ConnotationSymbolism, Imagery and Words: Streets: Prufrock invites the reader to take a walk with him, however, there is no romantic feel to it. Instead the streets seem to be in the worst part of town. They are misleading and seem to go nowhere, like Prufrock Imagery: The streets are contrasted to the proper middle-class life he leads. Lines 4-7: Personification: “retreats” and “muttering”, “night” and “restless” Lines 8-10: Simile Lines 13-22: Extended Metaphor: Fog to Cats Lines 70-72: Imagery
ConnotationSymbolism, Imagery and Words (cont’d): Tradition: “The Love Song” is a parody of the easy- going British tradition of eating and drinking (tea and biscuits). Prufrock is constantly talking about what he is or will eat/drink. Line 51: Metaphor/Synecdoche: Spoons used for measurement of tea are like the measurements of life. The spoon is a synecdoche for the process of sitting down in the afternoon to drink tea. Line 81: Irony: It is ironic for Prufrock to say he has fasted, knowing how much he thinks about food. Line 91: Metaphor: The “matter” is being compared to taking a bite.
ConnotationSymbolism, Imagery and Words (cont’d): Body Parts: Prufrock is a very self-conscious man and prefers to not stand out in public. He reduces people, in his mind, especially women, to body parts. Line 27-29: Faces: People don’t meet faces, they meet a whole person. Line 55-58: Eyes: Eyes can’t “formulate”; people can. Line 62-67: Arms: Arms sand for a woman. Line 40-44: Symbolism: Bald spot is symbolic of his middle age, just as nice clothes are symbolic of social class Line 82: Metaphorical allusion: John the Baptist’s, from the Bible, decapitation regarded as an example of Christian sacrifice. Prufrock is comparing his own sacrifice to John’s.
ConnotationSymbolism, Imagery and Words (cont’d): Room Imagery: Prufrock spends much of the poem in rooms. He is either eating, listening to other people, or fantasizing about women. Line 13-14 and 35-36: Repetition: He repeats the phrase” “In the room the women come and go, talking of Michelangelo”. The repetition suggests that life is repetitive and dull. Lines 75-79: Personification: The evening is personified as a person who is sleeping next to Prufrock. Line 129: Diction: “Chambers” can refer to many things: a cavity in an organ, or a bedroom. Chambers, in this case, seems to exemplify that Prufrock’s perfect room would be at the bottom of the ocean.
AttitudeMelancholic: Lines 2-3Cynical (doubtful)Ironic: line 81Despair: “And we drown”NostalgicReflective (questions)Dark (loneliness, sadness)Regretful (things he didn’t accomplish; how will he beremembered and for what)
ShiftsTrain of thought: The train of thought shifts abruptly to resemble theway the human mind works. (line 70/75)Topic of Discussion: The narrative can go from discussing Prufrock’sbald spot and clothes to time and the universe. (line 40)Universal to Particular: Throughout the poem, there are shifts fromUniversal diction to Particular diction. Universal diction includes: “themuttering retreats”(line 6) and “the women come and go” (line 13).Particular diction includes: “Michelangelo”(line 14) and “October”(line21). Obvious Allusions to Oblique Allusions: Prufrock is constantly makingreferences to historical or fictional characters, places or things.Obvious allusions include: “Michelangelo” (line 14) and “Hamlet”(line111). Oblique Allusions include: : “to have squeezed the universeinto a ball” (line 92) is a variation of a line written by poet AndrewMarvell. Eliot wanted to show that Prufrock was well read and heldonto bits and pieces of what was in his memory, like all of us.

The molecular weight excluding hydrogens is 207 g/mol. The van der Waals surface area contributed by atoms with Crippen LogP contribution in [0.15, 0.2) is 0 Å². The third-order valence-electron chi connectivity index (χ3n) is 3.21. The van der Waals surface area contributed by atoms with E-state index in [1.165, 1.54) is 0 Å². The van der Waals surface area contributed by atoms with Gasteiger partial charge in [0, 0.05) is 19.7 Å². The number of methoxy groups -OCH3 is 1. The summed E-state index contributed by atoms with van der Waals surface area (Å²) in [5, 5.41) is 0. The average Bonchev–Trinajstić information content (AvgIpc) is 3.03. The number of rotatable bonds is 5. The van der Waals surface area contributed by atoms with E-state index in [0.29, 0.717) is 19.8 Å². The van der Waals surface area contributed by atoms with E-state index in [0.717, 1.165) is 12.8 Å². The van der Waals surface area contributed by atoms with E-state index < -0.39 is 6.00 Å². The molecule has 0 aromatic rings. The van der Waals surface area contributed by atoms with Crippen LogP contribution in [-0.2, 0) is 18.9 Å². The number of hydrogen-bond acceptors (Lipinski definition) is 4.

Title (revised)Originally called “Prufrock among the Women”One of the definitions of “Love Song” is narrative poem, which the poemis. It presents a moment in the life of the tittle character.The work has characteristics of a love song through repetition, rhymeand rhythm.Focus on the womanly love that avoids PrufrockJ. Alfred Prufrock is mimicking of the way T. S. Eliot signed his name: T.Stearns EliotPrufrock was the name of a furniture company in Eliot’s hometownOnly place where Prufrock’s name is mentionedBiographical poemTitle is pretending to be serious
ThemesLoveAppearancesPassivityTime Past and futureParalysis Lines 2-3 Hamlet Revolves around his social and sexual anxieties Inability to actManipulationDeath Dantes InfernoAnxiety Of the future and agingTemporal Repetition Lines 13-14 and 35-36 Tendency to get stuck on a problem
Themes (cont’d)Alienation/LonelinessIndecisionInadequacyPessimismFragmentation Key term in modern literature The accumulation of numerous and varied signs The city Prufrock describes is fragmented: scattered collections of streets The population is fragmented: alone and lost Fragmentation evident in imagery: specific and symbolic. Fog and cat (16) Eyes and pins (58) Prufrock and claws (73)
Discussion QuestionsDescribe the person Eliot creates in Prufrock. How does Prufrock fulfill orcontradict stereotypes of modern intellectuals?How do Guido da Montefeltro and the epigraph from Dante’s Inferno fit into thepoem?The poem ends with Prufrock drowning in the sea. Was it real or a dream?How does it relate to the rest of the poem? Does it make sense? Is it supposedto?How does Eliot use the relationships between men and women to comment onsociety and culture?Which Shakespearean character does Prufrock most identify with? A.) Hamlet B.) Claudius C.) Polonius D.) Ophelia E.) Yorick